How to speed up your post-tennis recovery with trigger point therapy

19 Feb 2020
#HABITS

If you're anything like me (and I know you are πŸ˜‰), you're training quite a lot to achieve your tennis goals, on and off the tennis court. And let me guess ☝🏻... you probably spend looots of hours perfecting your technique, and just as many improving your fitness. Am I right❓

Then I'm sure you're familiar with the almost-permanent feelings of soreness and stiffness 😩, that come the day after a tough workout and accompany you for a few days, preventing you from feeling at your very best and keeping the intensity high ⚑️.

πŸ‘‰πŸ» If so, you absolutely need to make trigger point therapy a habit. Because when it comes to relieve muscles pain and recover fast, trigger point therapy is unbeatable. Seriously! It literally has no rivals!

I'm Elena Margaria πŸ‘‹πŸ» and just like you, I'm on a mission to become the best tennis player I can πŸ₯‡. Even without a fancy team, or too much talent. Just with a huge desire to make it. That's why Tennis Rematch exists: to share everything I learn along the way πŸ€“, so you can get better faster, and together we can prove that we can achieve anything we set our mind to πŸ”₯.

If you've never heard of trigger point therapy, don't worry: I'm gonna tell you everything in a sec. But first, here's what I'm gonna cover in this blog post:

What is trigger point therapy?

Trigger point therapy is a form of massage you can do by yourself, that consists of applying pressure πŸ”¨ to specific points that feel like knots (aka trigger points) to reduce muscle tension and relieve pain.

But what is a trigger point❓

πŸ”Ί It's a tight, tender spot sensitive to the touch (meaning you'd like to scream when you touch it), that can feel swollen or tense. (Trust me, you'll have no doubt it's a trigger point when you find it!)

πŸ”Ί It arises when individual fiber muscles are over-stimulated and fail to relax and, as they irritate surrounding nerves, can cause pain also in other parts of the body (referral pain).

But let's go back to the trigger point therapy itself. Why should you do it? How does it help?

What are the benefits of trigger point therapy?

πŸ“£ Disclaimer: since I'm not a doctor πŸ‘©πŸΌβ€βš•οΈ, but just someone who's recently introduced trigger point therapy in her routine and got immense benefit from it, keep in mind all you read next comes from my very own experience and not a medical degree πŸŽ“, ok?

This being said, here are the biggest benefits I personally got (and still get) from regular trigger point therapy:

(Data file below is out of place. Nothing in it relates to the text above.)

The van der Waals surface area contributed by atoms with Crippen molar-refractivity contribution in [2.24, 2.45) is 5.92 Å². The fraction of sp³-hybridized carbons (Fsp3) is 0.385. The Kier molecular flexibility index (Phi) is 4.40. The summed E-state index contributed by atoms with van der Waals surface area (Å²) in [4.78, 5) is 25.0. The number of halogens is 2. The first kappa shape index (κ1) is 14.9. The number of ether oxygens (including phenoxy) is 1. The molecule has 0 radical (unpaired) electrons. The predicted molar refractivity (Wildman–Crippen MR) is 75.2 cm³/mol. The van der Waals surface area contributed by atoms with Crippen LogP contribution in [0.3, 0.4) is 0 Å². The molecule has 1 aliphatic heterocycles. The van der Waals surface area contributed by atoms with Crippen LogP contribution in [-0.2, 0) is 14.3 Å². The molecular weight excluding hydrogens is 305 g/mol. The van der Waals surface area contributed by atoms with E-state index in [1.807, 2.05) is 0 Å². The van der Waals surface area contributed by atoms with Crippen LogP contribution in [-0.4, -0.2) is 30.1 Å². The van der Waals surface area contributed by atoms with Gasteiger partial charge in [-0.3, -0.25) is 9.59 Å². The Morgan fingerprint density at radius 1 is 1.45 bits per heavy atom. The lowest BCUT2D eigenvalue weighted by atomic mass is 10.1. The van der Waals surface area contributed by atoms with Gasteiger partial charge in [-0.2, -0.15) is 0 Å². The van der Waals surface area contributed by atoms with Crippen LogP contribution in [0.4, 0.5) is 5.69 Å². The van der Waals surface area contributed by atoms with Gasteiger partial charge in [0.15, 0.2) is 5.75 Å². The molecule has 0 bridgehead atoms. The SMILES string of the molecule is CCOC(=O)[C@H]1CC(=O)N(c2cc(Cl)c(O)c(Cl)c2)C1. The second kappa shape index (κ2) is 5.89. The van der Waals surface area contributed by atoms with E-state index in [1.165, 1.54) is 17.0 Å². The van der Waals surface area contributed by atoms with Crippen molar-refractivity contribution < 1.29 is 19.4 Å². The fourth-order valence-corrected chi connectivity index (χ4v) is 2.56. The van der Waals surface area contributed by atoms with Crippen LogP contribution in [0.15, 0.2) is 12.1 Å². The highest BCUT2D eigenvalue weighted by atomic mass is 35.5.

πŸ”Ή PAIN RELIEF 😌

πŸ”Ή FASTER RECOVERY πŸ”‹

πŸ”Ή INCREASED MOBILITY AND FLEXIBILITY πŸ§˜πŸΌβ€β™€οΈ

While pain relief is certainly the most immediate benefit of all, as well as what convinced me to keep doing trigger point therapy regularly after trying it the first time, I cannot deny that recovering faster and gaining back mobility and flexibility are a big BIG plus πŸ‘ŒπŸ».

We as tennis players have to keep the intensity high during our trainings, and that becomes a much easier job when you're fully recovered and have access to your maximum range of motion! But I'm sure you know this already.

So... as I said earlier, you don't necessarily need a masseuse to enjoy the benefits of trigger point therapy because you can do it by yourself. And here's how πŸ‘‡πŸ».

How to do trigger point therapy at home

Let's start from the equipment.

Odds are, you already have everything you need:

βœ”οΈ 2 tennis balls 🎾🎾 β†’ old ones are perfect: instead of throwing them away, use them for this

βœ”οΈ some tape ➰ β†’ any kind is good, but coach / sport tape is preferable

All you have to do is tie the two tennis balls together with the tape and there you have it: your new, self-made, miraculous trigger point tool πŸ‘!

Equipment needed to make a trigger point tool

And now, let's see what to do with it. Here's how I like to do.

β‘  Lie on the floor on a yoga mat (which is not required, but highly recommended) and roll on top of the trigger point tool, looking for sensitive spots πŸ”Ž.

β‘‘ When you intercept one, don't ignore its call for help but stop and keep the position until the tension releases or for about 30 seconds if it doesn't ⏳.

β‘’ Once you're done with a trigger point, start rolling again in search for the next (first in the surrounding areas, then further if nothing feels tense anymore there) and repeat the whole thing πŸ”.

Trigger point therapy recap + personal fun fact

As you can probably tell, trigger point therapy is a very straighforward form of self-treatment: with minimal equipment and a tiny bit of time, you can literally do it anywhere 🌎.

Which is one more reason why you should try it and see for yourself. Because it really works wonders πŸ€— and it's not unlikely you'll get addicted to it once you experience the pain relief it causes!

In fact, that's exactly what I've become πŸ˜…: a trigger point therapy addicted.

How else would you call someone who does it day in and day out? And to be honest, when I feel REALLY stiff I do it even twice a day 🀭. Too bad I've just discovered it, I could have used it so many times in the past... but I guess better late than never, right?

Now you. What do you do to speed up your recovery?

Anything special πŸ€”? Or just simple stretching at the end of your tennis practice and fitness sessions? Let me know in the comments πŸ‘‡πŸ», I'd be happy to read new ways to relieve pain and recover faster!

Hope you enjoyed this post and found it useful. If so, leave me a clap (or two) so I know you did πŸ™πŸ».

Would you play tennis all day and night just to get better?

Then you're one of us! We're a community of passionate and motivated tennis players who work hard every day πŸ’¦ to reach their goals, motivate each other πŸ”₯ to keep going when things get tough and share their own experiences πŸ’¬ so everybody can get better faster.

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